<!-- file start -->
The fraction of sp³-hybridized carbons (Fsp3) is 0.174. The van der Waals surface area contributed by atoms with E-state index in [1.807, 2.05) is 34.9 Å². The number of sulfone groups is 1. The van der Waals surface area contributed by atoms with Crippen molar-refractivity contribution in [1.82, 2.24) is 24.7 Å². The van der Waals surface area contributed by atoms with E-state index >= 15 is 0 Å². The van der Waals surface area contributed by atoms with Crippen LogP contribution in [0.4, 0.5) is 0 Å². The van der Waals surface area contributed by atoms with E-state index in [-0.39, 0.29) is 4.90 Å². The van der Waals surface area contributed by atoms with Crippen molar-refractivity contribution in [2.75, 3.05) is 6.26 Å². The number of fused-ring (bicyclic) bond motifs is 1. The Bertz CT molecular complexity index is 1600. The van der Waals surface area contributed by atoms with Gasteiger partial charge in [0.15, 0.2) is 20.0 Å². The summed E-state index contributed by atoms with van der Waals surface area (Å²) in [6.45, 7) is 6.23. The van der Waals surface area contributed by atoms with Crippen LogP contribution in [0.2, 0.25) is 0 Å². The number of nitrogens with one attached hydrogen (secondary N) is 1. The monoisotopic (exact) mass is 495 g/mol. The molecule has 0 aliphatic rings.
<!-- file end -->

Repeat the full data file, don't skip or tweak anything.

The fraction of sp³-hybridized carbons (Fsp3) is 0.174. The van der Waals surface area contributed by atoms with E-state index in [1.807, 2.05) is 34.9 Å². The number of sulfone groups is 1. The van der Waals surface area contributed by atoms with Crippen molar-refractivity contribution in [1.82, 2.24) is 24.7 Å². The van der Waals surface area contributed by atoms with E-state index >= 15 is 0 Å². The van der Waals surface area contributed by atoms with Crippen LogP contribution in [0.4, 0.5) is 0 Å². The van der Waals surface area contributed by atoms with E-state index in [-0.39, 0.29) is 4.90 Å². The van der Waals surface area contributed by atoms with Crippen molar-refractivity contribution in [2.75, 3.05) is 6.26 Å². The number of fused-ring (bicyclic) bond motifs is 1. The Bertz CT molecular complexity index is 1600. The van der Waals surface area contributed by atoms with Gasteiger partial charge in [0.15, 0.2) is 20.0 Å². The summed E-state index contributed by atoms with van der Waals surface area (Å²) in [6.45, 7) is 6.23. The van der Waals surface area contributed by atoms with Crippen LogP contribution in [0.2, 0.25) is 0 Å². The number of nitrogens with one attached hydrogen (secondary N) is 1. The monoisotopic (exact) mass is 495 g/mol. The molecule has 0 aliphatic rings.